Colorado State Board of Education et al. v. Brannberg et al.

The Colorado Supreme Court en banc unanimously reversed a judgment involving the Colorado State Board of Education’s authority.

For this case, the high court needed to look at whether the last sentence of the state’s Charter Schools Act, Colorado Revised Statute section 22-30.5-108(3)(d) that provides a decision by the state board of education is final and not subject to appeal, applied to all decisions the state board makes under the act, which would preclude judicial review of the decisions.

Section 108 of the act created a procedure where a charter school applicant could potentially twice appeal an adverse decision of a local school board to the state board. The parties in this case agreed section 108 precluded judicial review of state board decisions rendered after a second appeal under 108(3)(d). 

They disagreed, however, as to whether this appeal-preclusion language barred judicial review of final state board decisions rendered after a first appeal under 108(3)(a). 

In 2019, the John Dewey Institute submitted a charter school application to the Douglas County School Board, but the local board denied JDI’s application. JDI appealed to the state board and it affirmed the school board’s denial, effectively ending the matter and eliminating a need for a second appeal under 108(3)(c).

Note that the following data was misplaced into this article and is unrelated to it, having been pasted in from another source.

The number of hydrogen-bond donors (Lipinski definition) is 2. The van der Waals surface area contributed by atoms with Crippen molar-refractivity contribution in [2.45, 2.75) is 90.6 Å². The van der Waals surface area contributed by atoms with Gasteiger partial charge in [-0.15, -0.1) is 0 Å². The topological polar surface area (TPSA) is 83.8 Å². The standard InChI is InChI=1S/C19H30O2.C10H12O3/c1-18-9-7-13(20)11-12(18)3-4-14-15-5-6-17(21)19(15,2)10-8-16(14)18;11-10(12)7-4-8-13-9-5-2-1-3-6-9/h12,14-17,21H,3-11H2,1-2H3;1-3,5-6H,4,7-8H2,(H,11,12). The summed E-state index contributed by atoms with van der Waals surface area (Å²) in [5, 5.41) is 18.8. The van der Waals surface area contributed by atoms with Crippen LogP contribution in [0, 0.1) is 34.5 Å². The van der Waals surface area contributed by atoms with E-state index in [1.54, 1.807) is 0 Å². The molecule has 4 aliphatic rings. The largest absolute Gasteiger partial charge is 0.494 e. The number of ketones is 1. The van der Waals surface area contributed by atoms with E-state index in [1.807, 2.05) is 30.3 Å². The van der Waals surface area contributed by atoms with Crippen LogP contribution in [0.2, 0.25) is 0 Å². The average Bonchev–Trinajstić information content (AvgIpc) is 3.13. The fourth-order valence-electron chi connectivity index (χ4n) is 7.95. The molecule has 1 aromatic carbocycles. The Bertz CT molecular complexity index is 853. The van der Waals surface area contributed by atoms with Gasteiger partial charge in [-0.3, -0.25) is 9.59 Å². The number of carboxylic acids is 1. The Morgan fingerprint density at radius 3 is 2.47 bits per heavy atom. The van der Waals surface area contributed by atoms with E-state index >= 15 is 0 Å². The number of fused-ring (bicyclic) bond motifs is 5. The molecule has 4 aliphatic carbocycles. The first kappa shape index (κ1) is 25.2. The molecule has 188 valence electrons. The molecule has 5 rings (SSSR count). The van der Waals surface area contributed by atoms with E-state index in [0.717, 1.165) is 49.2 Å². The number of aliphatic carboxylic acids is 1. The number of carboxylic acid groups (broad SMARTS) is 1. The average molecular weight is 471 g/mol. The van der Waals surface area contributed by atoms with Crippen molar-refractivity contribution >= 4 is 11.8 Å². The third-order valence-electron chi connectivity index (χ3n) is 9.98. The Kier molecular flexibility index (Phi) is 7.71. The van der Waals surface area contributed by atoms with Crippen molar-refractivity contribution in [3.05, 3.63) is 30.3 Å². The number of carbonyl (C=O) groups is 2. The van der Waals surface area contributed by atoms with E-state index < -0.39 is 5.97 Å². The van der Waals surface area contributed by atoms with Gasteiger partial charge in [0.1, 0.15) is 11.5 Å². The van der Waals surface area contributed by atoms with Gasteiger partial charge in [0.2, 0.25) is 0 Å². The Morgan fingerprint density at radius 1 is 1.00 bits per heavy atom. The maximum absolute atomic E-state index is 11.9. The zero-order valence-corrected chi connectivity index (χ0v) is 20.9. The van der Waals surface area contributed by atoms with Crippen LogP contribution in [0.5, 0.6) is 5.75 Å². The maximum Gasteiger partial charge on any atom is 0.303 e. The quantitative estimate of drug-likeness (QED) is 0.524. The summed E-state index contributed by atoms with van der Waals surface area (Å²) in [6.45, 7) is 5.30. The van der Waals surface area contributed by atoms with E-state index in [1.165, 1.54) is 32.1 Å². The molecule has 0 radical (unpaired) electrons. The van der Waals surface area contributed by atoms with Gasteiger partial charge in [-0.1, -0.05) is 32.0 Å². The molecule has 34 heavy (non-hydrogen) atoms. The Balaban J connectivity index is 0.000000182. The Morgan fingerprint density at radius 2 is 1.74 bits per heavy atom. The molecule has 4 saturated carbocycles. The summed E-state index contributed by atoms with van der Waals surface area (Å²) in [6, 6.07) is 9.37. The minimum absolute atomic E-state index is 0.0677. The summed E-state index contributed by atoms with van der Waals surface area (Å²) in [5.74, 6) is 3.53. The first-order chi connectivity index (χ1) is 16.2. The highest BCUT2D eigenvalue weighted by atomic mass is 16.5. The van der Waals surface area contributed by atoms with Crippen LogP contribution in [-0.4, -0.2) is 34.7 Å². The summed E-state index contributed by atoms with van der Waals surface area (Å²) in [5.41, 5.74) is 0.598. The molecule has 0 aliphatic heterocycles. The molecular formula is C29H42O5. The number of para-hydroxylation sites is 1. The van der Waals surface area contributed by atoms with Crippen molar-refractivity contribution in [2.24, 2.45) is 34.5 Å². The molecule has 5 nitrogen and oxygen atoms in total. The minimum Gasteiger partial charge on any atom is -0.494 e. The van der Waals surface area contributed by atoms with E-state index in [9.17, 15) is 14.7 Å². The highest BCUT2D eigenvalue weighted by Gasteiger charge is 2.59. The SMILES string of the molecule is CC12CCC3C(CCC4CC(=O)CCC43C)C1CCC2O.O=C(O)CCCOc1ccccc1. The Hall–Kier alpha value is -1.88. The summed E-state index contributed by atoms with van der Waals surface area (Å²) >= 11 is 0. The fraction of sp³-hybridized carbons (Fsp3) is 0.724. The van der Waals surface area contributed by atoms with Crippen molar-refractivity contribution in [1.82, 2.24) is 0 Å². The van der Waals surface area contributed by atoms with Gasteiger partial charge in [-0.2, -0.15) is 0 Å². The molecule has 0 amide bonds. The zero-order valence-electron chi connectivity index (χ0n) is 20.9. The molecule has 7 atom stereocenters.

JDI filed a complaint for judicial review against the defendants alleging, in the denial of the application, they failed to comply with a number of the act’s procedural requirements. The defendants moved to dismiss for a lack of subject matter jurisdiction. The defendants argued the appeal-preclusion clause in 108(3)(d) barred judicial review of the state board’s final decision. The district court agreed and granted the motion to dismiss.

JDI appealed, contending the district court erred, concluding 108(3)(d) precluded judicial review of state board decisions rendered after a first appeal. The appeals court agreed, concluding the appeal-preclusion language in 108(3)(d) doesn’t explicitly or by necessary implication, limit the Colorado court’s jurisdiction to review first-appeal state board decisions. 

The Colorado Supreme Court found that based on the plain language, 108(3)(d)’s appeal-preclusion language applied to all final decisions rendered by the state board under section 22-30.5-108, including when the state board affirmed a local board’s denial of a charter school application during the initial appeal, which thereby ends the matter and makes a second appeal unnecessary. 

The Colorado Supreme Court concluded that since the state board affirmed the school board’s decision denying JDI’s charter school application after the first appeal, and because the determination was the state board’s final decision, the high court contended the state board’s decision isn’t subject to judicial review. 

The Colorado Supreme Court reversed the appeals court decision and remanded the case to district court for the dismissal of JDI’s claim for lack of subject matter jurisdiction.